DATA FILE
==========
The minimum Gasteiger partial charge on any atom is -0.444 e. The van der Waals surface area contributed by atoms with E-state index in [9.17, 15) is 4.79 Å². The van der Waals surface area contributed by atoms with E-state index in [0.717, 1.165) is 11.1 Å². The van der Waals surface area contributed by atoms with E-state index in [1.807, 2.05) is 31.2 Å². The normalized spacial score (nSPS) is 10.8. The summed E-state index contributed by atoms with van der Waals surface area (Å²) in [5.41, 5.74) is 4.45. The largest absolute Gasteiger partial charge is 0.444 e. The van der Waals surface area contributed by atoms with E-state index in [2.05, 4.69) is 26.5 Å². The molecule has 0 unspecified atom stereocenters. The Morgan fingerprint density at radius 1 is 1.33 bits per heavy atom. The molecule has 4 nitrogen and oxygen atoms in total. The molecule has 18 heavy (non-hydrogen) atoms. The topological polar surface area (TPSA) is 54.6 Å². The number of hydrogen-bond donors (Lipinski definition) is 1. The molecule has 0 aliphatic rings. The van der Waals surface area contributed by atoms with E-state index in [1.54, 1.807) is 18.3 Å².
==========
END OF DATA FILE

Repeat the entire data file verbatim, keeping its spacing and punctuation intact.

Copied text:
The minimum Gasteiger partial charge on any atom is -0.444 e. The van der Waals surface area contributed by atoms with E-state index in [9.17, 15) is 4.79 Å². The van der Waals surface area contributed by atoms with E-state index in [0.717, 1.165) is 11.1 Å². The van der Waals surface area contributed by atoms with E-state index in [1.807, 2.05) is 31.2 Å². The normalized spacial score (nSPS) is 10.8. The summed E-state index contributed by atoms with van der Waals surface area (Å²) in [5.41, 5.74) is 4.45. The largest absolute Gasteiger partial charge is 0.444 e. The van der Waals surface area contributed by atoms with E-state index in [2.05, 4.69) is 26.5 Å². The molecule has 0 unspecified atom stereocenters. The Morgan fingerprint density at radius 1 is 1.33 bits per heavy atom. The molecule has 4 nitrogen and oxygen atoms in total. The molecule has 18 heavy (non-hydrogen) atoms. The topological polar surface area (TPSA) is 54.6 Å². The number of hydrogen-bond donors (Lipinski definition) is 1. The molecule has 0 aliphatic rings. The van der Waals surface area contributed by atoms with E-state index in [1.54, 1.807) is 18.3 Å².